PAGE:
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Willard Nuel v. Capital One

IN THE UNITED STATES DISTRICT COURT FOR THE EASTERN DISTRICT OF PENNSYLVANIA


January 24, 2012

WILLARD NUEL
v.
CAPITAL ONE, N.A.

The opinion of the court was delivered by: Ludwig, J.

MEMORANDUM

This is a putative class action in which plaintiff debtors claim that the practices of defendant, a mortgage servicer, violate the terms of the mortgage contract, the automatic stay provisions of the Bankruptcy Code, and Pennsylvania's consumer protection law.*fn1 Defendant moves to dismiss the amended complaint.*fn2 The motion will be granted.

Count I: Count I of the amended complaint alleges a claim for breach of the mortgage contract arising from defendant's calculation and imposition of late fees. Defendant deducts late fees from the next month's payment. Unless the payment includes an extra amount to cover the late fee, this has the effect of rendering a timely, in-full payment inadequate and late. The process is repeated until the extra late fee is included with a timely monthly payment.

As alleged in the amended complaint, defendant continued to impose and deduct late fees following the filing of a bankruptcy petition based on prior arrearages: "Although the filing of a Chapter 13 bankruptcy proceeding acts to reset the status of the mortgage payment history to a post-bankruptcy petition, current status, for purposes of assessing late charges, inter alia, CONA has not reset the payment status to 'Current,' but, instead, continues to charge post-bankruptcy petition late charges that are made timely, and such late charges should not have been imposed." Amended complaint, ¶ 18(b)(10). Moreover, according to the amended complaint, "By operation of law, when a person files for protection under and pursuant to 11 U.S.C. Chapter 13, the pre-bankruptcy petition arrears become part of the Chapter 13 plan," and "the debtor's post-bankruptcy petition mortgage payment status is that the debtor is current as long as the debtor maintains current post-petition mortgage payments." It is plaintiff's contention that "when post-bankruptcy petition mortgage payments are made on a timely basis late charges that may have evolved from the debtor's pre-bankruptcy petition arrears may not be charged." Id., ¶¶ 33, 34, 36. Defendant's post-petition imposition of late fees based on pre-petition arrearages, according to the complaint, violates the mortgage contract.

According to defendant, plaintiff's claim is preempted by the Bankruptcy Code because its gravamen is that defendant's challenged practice violates the automatic stay provisions of the Code: defendant does not reset debtor's balances to pre-petition current status following the filing of a bankruptcy petition, using pre-petition arrearages as a basis for imposition of late charges post-petition. The Bankruptcy Code contains the exclusive remedy for wrongful conduct committed during the pendency of a bankruptcy. In re Brundage, 2005 WL 2206076, at *4 (E.D. Pa., filed Sep. 9, 2005), quoting Abramson v. Federman & Phelan, 313 B.R. 195, 197 (W.D. Pa. 2004) (Bankruptcy Code preempted state law claims, including claims for violation of UTPCPL brought by Chapter 13 debtor, because the "fundamental purposes of the bankruptcy system is to adjudicate and conciliate all competing claims to a debtor's property in one forum."); see also In re Keeler, 440 B.R. 354, 367 (Bankr. E.D. Pa. 2009) ("Pennsylvania's consumer protection law is preempted in this instance by federal bankruptcy law."); Raymark Indus., Inc. v. Baron, 1997 WL 359333, at *9-11 (E.D. Pa., filed June 23, 2997) (dismissing statutory and common law claims as preempted by Bankruptcy Code).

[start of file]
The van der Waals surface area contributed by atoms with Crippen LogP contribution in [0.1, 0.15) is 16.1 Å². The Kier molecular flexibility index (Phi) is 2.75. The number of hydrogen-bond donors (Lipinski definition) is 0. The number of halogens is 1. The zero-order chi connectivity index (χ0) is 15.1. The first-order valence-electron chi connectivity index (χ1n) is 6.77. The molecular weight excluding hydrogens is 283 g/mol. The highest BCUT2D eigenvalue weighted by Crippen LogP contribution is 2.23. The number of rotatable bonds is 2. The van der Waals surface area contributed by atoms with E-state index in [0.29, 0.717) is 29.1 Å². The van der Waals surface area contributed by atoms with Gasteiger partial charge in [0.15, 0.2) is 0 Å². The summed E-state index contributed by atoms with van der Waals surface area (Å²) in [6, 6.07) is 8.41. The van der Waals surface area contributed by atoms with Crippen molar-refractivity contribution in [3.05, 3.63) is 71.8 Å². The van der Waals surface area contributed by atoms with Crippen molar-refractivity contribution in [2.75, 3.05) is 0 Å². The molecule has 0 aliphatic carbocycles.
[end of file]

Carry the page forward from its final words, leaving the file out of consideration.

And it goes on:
Count II: Count II of the amended complaint alleges that defendant's practice of using pre-petition arrearages as a basis of imposing post-petition late fees violates Pennsylvania's Fair Credit Extension Uniformity Act, 73 P.S. § 2270.4(b)(5). This is the basis for plaintiffs' claim under Pennsylvania's Unfair Trade Practices and Consumer Protection Law, 73 P.S. § 201-1, et seq. Amended Complaint ¶ 54. Defendant's position again is that plaintiffs' state law claims are pre-empted by the Bankruptcy Code and must be dismissed.

Plaintiff did not respond to this argument, and accordingly, the motion in this regard may be granted as uncontested. Local Rules of Civil Procedure 7.1(c) ("In the absence of a timely response [to a motion] the motion may be granted as uncontested."); Jackson v. J. Lewis Crozer Library, 2007 WL 2407102, at *6 (E.D. Pa., filed Aug. 22, 2007) ("Since plaintiff did not address defendants' motion with respect to punitive damages, I will treat that portion of the motion as uncontested.")

Count III: Count III of the amended complaint purports to state a claim for violation of the automatic stay provisions of the Bankruptcy Code. Plaintiff has agreed to withdraw this claim. See plaintiff's memorandum, p.3.

Request for Leave to Amend: Plaintiff also requests leave to further amend the complaint by removing all references to the Bankruptcy Code and alleging only the breach of contract and consumer protection law claims, which, plaintiff argues, involve post-petition claims and are not part of the bankruptcy estate and, therefore, not subject to preemption.*fn3

As noted with reference to Count I of the amended complaint, the gravamen of plaintiff's claim is that defendant's conduct violates the automatic stay provisions of the Bankruptcy Code. Plaintiff does not adequately explain how removing references to the Bankruptcy Code in another amended pleading will change the nature of the asserted claims. The requested amendment appears to be futile, because the proposed claim would be preempted by the Bankruptcy Code. Plaintiff's request to further amend the complaint, accordingly, must be denied.

BY THE COURT:

Edmund V. Ludwig, J.


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